While this isn’t a political blog (even though you sometimes wouldn’t know it based on the comments section), there’s a nomination that has potentially big implications for the airline industry (and beyond).
Buttigieg to become transportation secretary
Pete Buttigieg has been nominated as Transportation Secretary by President-Elect Joe Biden.
Mayor @PeteButtigieg is a leader, patriot, and problem-solver. He speaks to the best of who we are as a nation.
I am nominating him for Secretary of Transportation because he's equipped to take on the challenges at the intersection of jobs, infrastructure, equity, and climate.
— Joe Biden (@JoeBiden) December 16, 2020
38-year-old Buttigieg is the former Mayor of South Bend, Indiana, and also ran for President in the most recent election. Buttigieg would be the first Senate-confirmed openly LGBT cabinet secretary in history.
Full disclosure — I’m a fan of Buttigieg. Not necessarily because he’s gay (though I think it’s awesome to see gay people represented in politics as well), but rather because I find him to be ridiculously intelligent, and I feel like that’s something that has been undervalued in politics for too long.
The Transportation Secretary under President Donald Trump is Elaine Chao, who previously served as Labor Secretary under George W. Bush.
Why should we care about the Transportation Secretary?
No, I won’t be writing about all President-Elect Biden’s nominations, so why this one specifically? Because the Transportation Secretary potentially has big power over the movement of people, including airlines.
Several times per week I write about decisions from the Department of Transportation (DOT), and that’s something that Buttigieg will potentially oversee.
Just look at all the airline related policies that fall under the purview of the DOT, ranging from emotional support animals, to the battle against Gulf carriers a few years back, to the approval of joint ventures and mergers, to the distribution of slots between China and the US.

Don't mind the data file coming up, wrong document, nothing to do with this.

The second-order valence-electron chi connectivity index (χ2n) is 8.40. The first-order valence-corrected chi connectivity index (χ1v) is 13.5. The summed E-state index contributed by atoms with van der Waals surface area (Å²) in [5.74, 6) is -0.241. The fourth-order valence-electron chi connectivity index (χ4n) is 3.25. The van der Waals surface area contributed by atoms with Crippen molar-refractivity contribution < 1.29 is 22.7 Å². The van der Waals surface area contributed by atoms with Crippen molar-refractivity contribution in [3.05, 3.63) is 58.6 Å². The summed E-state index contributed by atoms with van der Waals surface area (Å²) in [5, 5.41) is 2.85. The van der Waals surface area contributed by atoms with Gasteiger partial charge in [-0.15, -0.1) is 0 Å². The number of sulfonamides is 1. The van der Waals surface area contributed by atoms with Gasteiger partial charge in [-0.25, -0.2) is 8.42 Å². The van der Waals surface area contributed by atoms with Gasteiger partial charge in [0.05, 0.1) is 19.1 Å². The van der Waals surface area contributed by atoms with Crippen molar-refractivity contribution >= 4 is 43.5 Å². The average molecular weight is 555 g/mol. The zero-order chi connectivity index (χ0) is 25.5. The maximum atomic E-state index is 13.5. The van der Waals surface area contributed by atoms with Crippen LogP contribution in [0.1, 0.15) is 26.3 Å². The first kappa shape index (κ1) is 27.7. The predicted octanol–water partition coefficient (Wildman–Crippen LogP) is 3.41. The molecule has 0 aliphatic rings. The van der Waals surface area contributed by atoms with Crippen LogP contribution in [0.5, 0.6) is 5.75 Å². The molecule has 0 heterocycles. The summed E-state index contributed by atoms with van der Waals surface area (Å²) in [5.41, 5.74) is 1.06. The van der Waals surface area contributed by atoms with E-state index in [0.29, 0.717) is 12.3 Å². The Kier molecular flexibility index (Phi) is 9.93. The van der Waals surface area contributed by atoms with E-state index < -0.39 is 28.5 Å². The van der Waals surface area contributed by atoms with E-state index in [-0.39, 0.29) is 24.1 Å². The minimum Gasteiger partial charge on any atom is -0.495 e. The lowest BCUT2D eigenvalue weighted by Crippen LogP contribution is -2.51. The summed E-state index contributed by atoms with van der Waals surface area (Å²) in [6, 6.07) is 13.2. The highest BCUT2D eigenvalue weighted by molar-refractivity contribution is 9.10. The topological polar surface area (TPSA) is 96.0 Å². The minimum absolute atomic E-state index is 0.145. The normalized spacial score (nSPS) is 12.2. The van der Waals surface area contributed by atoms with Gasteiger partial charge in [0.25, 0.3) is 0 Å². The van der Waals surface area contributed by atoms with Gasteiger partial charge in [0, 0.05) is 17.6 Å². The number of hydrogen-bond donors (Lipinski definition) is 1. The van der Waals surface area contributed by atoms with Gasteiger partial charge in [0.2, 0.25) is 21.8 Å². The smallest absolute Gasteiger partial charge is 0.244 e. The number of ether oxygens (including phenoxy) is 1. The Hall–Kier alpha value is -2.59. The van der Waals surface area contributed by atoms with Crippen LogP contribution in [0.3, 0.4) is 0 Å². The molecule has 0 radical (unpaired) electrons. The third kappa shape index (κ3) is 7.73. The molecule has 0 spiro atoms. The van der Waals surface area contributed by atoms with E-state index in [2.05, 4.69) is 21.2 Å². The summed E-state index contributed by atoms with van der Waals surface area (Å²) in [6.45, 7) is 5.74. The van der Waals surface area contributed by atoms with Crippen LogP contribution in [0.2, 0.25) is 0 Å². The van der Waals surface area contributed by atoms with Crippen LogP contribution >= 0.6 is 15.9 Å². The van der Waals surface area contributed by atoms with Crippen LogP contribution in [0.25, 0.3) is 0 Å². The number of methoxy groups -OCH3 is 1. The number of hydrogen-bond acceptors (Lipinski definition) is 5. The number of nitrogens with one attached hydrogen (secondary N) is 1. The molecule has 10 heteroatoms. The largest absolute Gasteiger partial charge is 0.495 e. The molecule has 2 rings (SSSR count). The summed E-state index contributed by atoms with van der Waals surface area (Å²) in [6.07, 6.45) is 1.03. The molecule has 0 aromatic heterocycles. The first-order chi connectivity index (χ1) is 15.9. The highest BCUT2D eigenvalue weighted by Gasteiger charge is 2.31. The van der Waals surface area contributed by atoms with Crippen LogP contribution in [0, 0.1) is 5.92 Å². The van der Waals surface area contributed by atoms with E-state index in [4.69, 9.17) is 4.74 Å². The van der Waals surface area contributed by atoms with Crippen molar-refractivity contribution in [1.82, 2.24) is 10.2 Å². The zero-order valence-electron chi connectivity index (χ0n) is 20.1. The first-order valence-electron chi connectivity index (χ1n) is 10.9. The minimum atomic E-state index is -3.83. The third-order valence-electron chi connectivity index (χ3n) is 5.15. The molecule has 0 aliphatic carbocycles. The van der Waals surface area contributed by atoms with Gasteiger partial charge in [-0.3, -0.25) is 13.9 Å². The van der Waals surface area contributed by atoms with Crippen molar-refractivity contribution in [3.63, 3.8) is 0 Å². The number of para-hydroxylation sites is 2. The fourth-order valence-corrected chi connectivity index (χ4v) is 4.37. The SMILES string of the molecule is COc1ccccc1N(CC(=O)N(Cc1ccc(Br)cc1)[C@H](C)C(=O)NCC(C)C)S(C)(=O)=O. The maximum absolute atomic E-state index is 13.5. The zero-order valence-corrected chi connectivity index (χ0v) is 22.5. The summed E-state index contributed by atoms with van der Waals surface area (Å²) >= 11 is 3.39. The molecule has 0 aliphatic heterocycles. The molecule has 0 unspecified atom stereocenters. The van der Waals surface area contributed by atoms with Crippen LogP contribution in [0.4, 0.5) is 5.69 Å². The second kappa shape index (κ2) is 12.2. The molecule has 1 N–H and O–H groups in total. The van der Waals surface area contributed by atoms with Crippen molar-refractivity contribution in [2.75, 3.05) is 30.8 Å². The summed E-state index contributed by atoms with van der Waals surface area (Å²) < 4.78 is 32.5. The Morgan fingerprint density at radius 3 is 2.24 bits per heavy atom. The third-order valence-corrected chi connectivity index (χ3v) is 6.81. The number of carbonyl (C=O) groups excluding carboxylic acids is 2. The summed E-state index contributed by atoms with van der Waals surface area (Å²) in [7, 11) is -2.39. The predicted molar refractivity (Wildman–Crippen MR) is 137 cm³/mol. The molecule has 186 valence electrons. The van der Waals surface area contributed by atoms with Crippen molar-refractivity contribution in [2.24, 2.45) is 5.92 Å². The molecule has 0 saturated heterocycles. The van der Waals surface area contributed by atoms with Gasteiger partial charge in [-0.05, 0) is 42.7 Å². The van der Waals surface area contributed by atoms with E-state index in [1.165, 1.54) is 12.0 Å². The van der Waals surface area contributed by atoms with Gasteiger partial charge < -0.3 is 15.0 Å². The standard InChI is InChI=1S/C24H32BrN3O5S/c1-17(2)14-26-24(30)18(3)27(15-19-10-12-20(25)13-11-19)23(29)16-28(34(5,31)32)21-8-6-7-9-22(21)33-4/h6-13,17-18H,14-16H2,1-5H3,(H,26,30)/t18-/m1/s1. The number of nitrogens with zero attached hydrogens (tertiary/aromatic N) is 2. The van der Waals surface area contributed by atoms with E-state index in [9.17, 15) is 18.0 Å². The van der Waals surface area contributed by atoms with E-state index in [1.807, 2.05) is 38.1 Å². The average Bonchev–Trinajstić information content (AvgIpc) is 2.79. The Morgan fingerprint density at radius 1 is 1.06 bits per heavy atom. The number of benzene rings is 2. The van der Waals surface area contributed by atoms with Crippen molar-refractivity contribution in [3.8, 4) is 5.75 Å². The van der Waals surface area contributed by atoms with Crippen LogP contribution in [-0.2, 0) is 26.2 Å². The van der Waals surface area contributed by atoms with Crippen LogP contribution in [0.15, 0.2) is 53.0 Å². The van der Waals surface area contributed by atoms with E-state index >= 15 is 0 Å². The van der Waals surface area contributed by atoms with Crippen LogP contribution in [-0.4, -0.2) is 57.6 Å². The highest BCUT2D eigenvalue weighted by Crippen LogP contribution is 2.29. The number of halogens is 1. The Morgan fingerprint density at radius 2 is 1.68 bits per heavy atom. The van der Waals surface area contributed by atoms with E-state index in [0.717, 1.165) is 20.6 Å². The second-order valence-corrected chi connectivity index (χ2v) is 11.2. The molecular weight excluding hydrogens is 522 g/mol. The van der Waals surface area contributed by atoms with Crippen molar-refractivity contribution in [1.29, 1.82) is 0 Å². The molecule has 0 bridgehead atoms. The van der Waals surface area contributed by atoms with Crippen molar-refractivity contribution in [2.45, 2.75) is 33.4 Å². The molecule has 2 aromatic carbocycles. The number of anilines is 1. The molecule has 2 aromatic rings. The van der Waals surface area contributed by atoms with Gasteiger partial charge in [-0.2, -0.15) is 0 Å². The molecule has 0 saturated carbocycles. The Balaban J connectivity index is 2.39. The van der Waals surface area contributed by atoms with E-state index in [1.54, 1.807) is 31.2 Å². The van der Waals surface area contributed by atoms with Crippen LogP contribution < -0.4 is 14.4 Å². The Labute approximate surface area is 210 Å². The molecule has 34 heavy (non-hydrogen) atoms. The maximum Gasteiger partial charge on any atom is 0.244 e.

The good news is that for the most part, DOT decisions seem to be fairly bipartisan, which is to say I haven’t noticed any extreme differences towards airlines based on the political party. For example, both the Obama and Trump administrations weren’t onboard with the rhetoric of the “Open Skies” debate a while back.
We’ve certainly seen airlines have proposals rejected under one administration, and then see them try their luck again with a new administration, so that’s certainly possible. But I can’t say I’ve noticed a huge systematic difference at the DOT depending on the party.
The role of the DOT goes way beyond airlines, of course, since airplanes aren’t the only form of transportation. We know that President-Elect Biden is a big fan of Amtrak, so I’ll be curious to see if investments in rail infrastructure change with the new administration.
Pete Buttigieg has been nominated as the next Transportation Secretary, replacing Elaine Chao. Virtually all of the government approvals that airlines need flow through the DOT, and I’m curious to see if there’s any change in direction under Buttigieg’s leadership.